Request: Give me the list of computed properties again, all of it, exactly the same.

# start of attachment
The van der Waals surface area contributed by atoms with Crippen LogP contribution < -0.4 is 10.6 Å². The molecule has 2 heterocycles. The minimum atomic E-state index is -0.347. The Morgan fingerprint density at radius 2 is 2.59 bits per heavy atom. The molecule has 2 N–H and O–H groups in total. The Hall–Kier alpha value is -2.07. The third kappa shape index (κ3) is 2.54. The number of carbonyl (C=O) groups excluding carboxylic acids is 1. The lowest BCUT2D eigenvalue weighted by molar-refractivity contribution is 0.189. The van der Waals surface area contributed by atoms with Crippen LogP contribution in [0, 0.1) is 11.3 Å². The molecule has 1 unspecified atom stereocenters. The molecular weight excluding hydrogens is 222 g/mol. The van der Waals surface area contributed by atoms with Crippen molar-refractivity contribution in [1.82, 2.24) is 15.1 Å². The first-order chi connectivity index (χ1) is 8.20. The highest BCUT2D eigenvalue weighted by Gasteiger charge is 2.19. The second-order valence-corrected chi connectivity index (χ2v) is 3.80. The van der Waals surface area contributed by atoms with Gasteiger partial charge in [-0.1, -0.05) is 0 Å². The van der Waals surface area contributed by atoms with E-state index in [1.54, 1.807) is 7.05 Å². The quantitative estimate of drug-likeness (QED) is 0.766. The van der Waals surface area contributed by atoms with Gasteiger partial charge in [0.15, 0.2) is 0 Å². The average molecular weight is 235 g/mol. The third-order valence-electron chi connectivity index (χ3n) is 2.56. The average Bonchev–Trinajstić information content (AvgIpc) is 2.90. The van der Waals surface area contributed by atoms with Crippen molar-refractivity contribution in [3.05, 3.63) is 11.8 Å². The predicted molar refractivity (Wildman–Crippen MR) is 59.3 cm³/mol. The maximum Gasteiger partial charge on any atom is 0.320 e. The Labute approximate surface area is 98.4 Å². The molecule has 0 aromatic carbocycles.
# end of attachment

The van der Waals surface area contributed by atoms with Crippen LogP contribution < -0.4 is 10.6 Å². The molecule has 2 heterocycles. The minimum atomic E-state index is -0.347. The Morgan fingerprint density at radius 2 is 2.59 bits per heavy atom. The molecule has 2 N–H and O–H groups in total. The Hall–Kier alpha value is -2.07. The third kappa shape index (κ3) is 2.54. The number of carbonyl (C=O) groups excluding carboxylic acids is 1. The lowest BCUT2D eigenvalue weighted by molar-refractivity contribution is 0.189. The van der Waals surface area contributed by atoms with Crippen LogP contribution in [0, 0.1) is 11.3 Å². The molecule has 1 unspecified atom stereocenters. The molecular weight excluding hydrogens is 222 g/mol. The van der Waals surface area contributed by atoms with Crippen molar-refractivity contribution in [1.82, 2.24) is 15.1 Å². The first-order chi connectivity index (χ1) is 8.20. The highest BCUT2D eigenvalue weighted by Gasteiger charge is 2.19. The second-order valence-corrected chi connectivity index (χ2v) is 3.80. The van der Waals surface area contributed by atoms with Gasteiger partial charge in [-0.1, -0.05) is 0 Å². The van der Waals surface area contributed by atoms with E-state index in [1.54, 1.807) is 7.05 Å². The quantitative estimate of drug-likeness (QED) is 0.766. The van der Waals surface area contributed by atoms with Gasteiger partial charge in [0.15, 0.2) is 0 Å². The average molecular weight is 235 g/mol. The third-order valence-electron chi connectivity index (χ3n) is 2.56. The average Bonchev–Trinajstić information content (AvgIpc) is 2.90. The van der Waals surface area contributed by atoms with Crippen molar-refractivity contribution in [3.05, 3.63) is 11.8 Å². The predicted molar refractivity (Wildman–Crippen MR) is 59.3 cm³/mol. The maximum Gasteiger partial charge on any atom is 0.320 e. The Labute approximate surface area is 98.4 Å². The molecule has 0 aromatic carbocycles.